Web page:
For Indigenous Peoples, their relationships to the lands, waters, and natural world shape their responsibilities, governance, and self-determining authority.
Jeff Ganohalidoh Corntassel
Osiyo nigada. Jeff Ganohalidoh Corntassel dagwado’a. Tsalagi ayetli agwenasv’i. Echota galsgisgo’i. Jean agitsi nole Gary agidoda. Dagwaltina’i Westville, Ogalahoma nole Huntington Beach, California aneha. Agwetsi ageyutsa Leila Victoria otseha. Nigohilv tsigesvi anehe’i Ani Lekwungen nole Ani W̱SÁNEĆ ahani tsitsinela’i nogwu.
Hello. My name is Jeff Ganohalidoh Corntassel. I’m a citizen of the Cherokee Nation and a member of the Echota ceremonial grounds in Tahlequah, Oklahoma. My parents, Jean and Gary, live in California. I live with my family on the unceded territories of the Lekwungen and W̱SÁNEĆ nations and peoples, whose relationships with these lands and waters shape their political thought, governance, and self-determining authority that should inform how we all relate to this place.
As I share this critical self-location, I pose two interrelated questions to promote accountability as a visitor to Salish lands and waters: How will the lands, waters, and communities benefit from my time here? And how do we go beyond land acknowledgments to take actions that make space for Indigenous resurgence?
A few summers ago, my daughter and I were visiting our homelands in the Cherokee Nation (Tahlequah, Oklahoma, so-called United States). As we were driving along the highway, we noticed that there was a ᏌᎵᎫᎩ (saligugi or snapping turtle) in the middle of the road. After taking my foot off the accelerator, I asked my daughter whether we should stop and help that ᏌᎵᎫᎩ out. She immediately said yes, so we pulled over and slowly approached the ᏌᎵᎫᎩ, who eyed us suspiciously. We both assured the ᏌᎵᎫᎩ that we were going to help get her out of harm’s way. I then showed my daughter how to pick up the ᏌᎵᎫᎩ from the back of the shell, as they have very powerful jaws! My daughter proudly held ᏌᎵᎫᎩ and helped her safely into the creek on the other side of the road.
Seemingly, that’s the end of the story. So why share a story that appears to have little to do with rights or even with Indigenous nationhood? I would contend that there is a lot more going on in this story than might first be perceived. The ᏌᎵᎫᎩ story actually teaches us about relationships and ways of protecting and honoring more-than-human kin. Most importantly, it teaches us about responsibility.
‘Everyday acts of resurgence’ are often unseen and unacknowledged actions that take place in intimate or familial settings and are integral to community health and well-being.
ᏓᎦᏏ (dagasi or turtle) holds a special place for Cherokees (and for other Indigenous nations). After all, Turtle Island is the name several Indigenous nations use to refer to “North America,” and the name relates to community origin stories about their homelands being formed on the back of a turtle. As late Cherokee Elder Benny Smith used to say, we come from four worlds back, and it was ᏓᎦᏏ that carried us through these worlds, since they travel on both land and water. Additionally, when Cherokee women dance at our stomp grounds, they fasten ᏓᎦᏏ shells to their ankles, and the turtle shells shake and rattle with each step to keep the rhythm of the dance. ᏓᎦᏏ is part of our ceremonies and is celebrated in our communities. By stopping to help ᏌᎵᎫᎩ across the road, we were practicing respectful relations with our kin as part of the ᏓᎦᏏ nation. This is also an example of “everyday acts of resurgence,” which are often unseen and unacknowledged actions that take place in intimate or familial settings and are integral to community health and well-being.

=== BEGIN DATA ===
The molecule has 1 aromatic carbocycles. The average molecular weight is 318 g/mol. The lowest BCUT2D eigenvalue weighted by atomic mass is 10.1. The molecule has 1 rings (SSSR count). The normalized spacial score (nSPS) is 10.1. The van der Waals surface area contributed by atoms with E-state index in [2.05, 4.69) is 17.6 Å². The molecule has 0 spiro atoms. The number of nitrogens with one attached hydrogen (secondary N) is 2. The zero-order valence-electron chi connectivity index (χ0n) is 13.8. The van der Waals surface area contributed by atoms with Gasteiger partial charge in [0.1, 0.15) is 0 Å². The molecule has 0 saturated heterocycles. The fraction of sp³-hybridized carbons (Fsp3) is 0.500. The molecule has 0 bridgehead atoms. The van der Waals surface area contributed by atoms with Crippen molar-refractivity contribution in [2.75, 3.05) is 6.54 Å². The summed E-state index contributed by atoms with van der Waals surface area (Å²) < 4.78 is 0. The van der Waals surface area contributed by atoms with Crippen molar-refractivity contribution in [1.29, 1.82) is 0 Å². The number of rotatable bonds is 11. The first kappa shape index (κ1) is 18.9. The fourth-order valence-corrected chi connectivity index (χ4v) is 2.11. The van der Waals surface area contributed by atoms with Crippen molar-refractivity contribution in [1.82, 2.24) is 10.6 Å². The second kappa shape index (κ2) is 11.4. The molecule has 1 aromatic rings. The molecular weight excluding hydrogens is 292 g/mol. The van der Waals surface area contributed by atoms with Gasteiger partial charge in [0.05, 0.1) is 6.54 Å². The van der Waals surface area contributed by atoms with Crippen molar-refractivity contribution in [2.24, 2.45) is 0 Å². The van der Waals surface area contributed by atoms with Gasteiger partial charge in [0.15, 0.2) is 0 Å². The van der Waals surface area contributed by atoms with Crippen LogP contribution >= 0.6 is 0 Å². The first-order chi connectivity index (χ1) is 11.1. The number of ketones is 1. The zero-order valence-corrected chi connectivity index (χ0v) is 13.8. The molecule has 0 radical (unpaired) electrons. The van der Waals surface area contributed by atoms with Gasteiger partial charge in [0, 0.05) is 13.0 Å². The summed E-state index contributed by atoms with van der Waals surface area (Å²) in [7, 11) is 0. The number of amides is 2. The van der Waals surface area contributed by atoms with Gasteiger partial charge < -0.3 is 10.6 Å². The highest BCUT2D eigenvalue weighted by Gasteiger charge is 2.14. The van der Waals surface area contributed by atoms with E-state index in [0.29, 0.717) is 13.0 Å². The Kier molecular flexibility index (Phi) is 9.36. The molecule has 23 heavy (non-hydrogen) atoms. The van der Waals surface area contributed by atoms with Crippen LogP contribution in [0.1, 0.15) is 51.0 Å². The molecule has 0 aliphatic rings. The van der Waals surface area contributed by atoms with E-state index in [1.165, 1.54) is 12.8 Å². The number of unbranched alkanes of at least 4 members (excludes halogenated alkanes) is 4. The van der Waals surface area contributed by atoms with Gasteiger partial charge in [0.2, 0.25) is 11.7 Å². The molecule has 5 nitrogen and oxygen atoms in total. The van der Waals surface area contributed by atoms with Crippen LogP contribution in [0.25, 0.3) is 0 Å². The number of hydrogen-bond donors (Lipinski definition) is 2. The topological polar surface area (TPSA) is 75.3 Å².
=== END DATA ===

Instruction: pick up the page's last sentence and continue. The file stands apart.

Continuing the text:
As Indigenous Peoples, relationships to the lands, waters, and natural world shape our responsibilities, governance, and self-determining authority, and these responsibilities extend beyond the scope of the contemporary rights discourse. For example, ᎠᏆᏚᏓᎳ (agwadudala) means “I am accountable,” while ᎢᎦᏚᏓᎳ (igadudala) means “all of us are accountable.” From a Cherokee language perspective, accountability is what drives our responsibilities and ultimately lays the groundwork for rights. To understand the linkages between inherent rights and responsibilities, it is important to contextualize Indigenous nationhood as being embedded within living land-based knowledge systems as well as sacred histories, ceremonies, stories, languages, and other community-centered forms of governance. Sharing stories, like the one above, helps us identify the everyday ways in which we embody and activate these values, principles, and responsibilities, making them intimate expressions of resurgence.
Accountability is what drives our responsibilities and ultimately lays the groundwork for rights.
There is currently a global movement to extend legal personhood and “rights of nature” to living entities such as rivers and mountains. The idea of rights of nature has its origins in a 1972 article written by Christopher Stone, who examined the question “Should Trees Have Standing?” Since that time, several communities and countries have mobilized to create a rights of nature movement. For example, in 2008 Ecuador was the first country to recognize the rights of nature in its constitution. A 2016 constitutional court case in Colombia examined the rights of the Atrato River as well as those of the Indigenous and Afro-Colombian communities who had relationships to the river. The Colombian court also extended rights to plants or animals living in and along the river “also in connection with the other living organisms with whom the planet is shared, understood as entities deserving of protection in and of themselves.” In 2017, Aotearoa (New Zealand) responded to the needs of the Māori peoples and granted legal personhood status to the Whanganui River. In Canada, the Innu of Ekuanitshit in Québec, along with environmental groups, initiated the first effort to affirm the rights of nature. That led to the Muteshekau Shipu (literally, “the river where water flows between square rocky cliffs,” aka Magpie River) attaining legal personhood in 2021.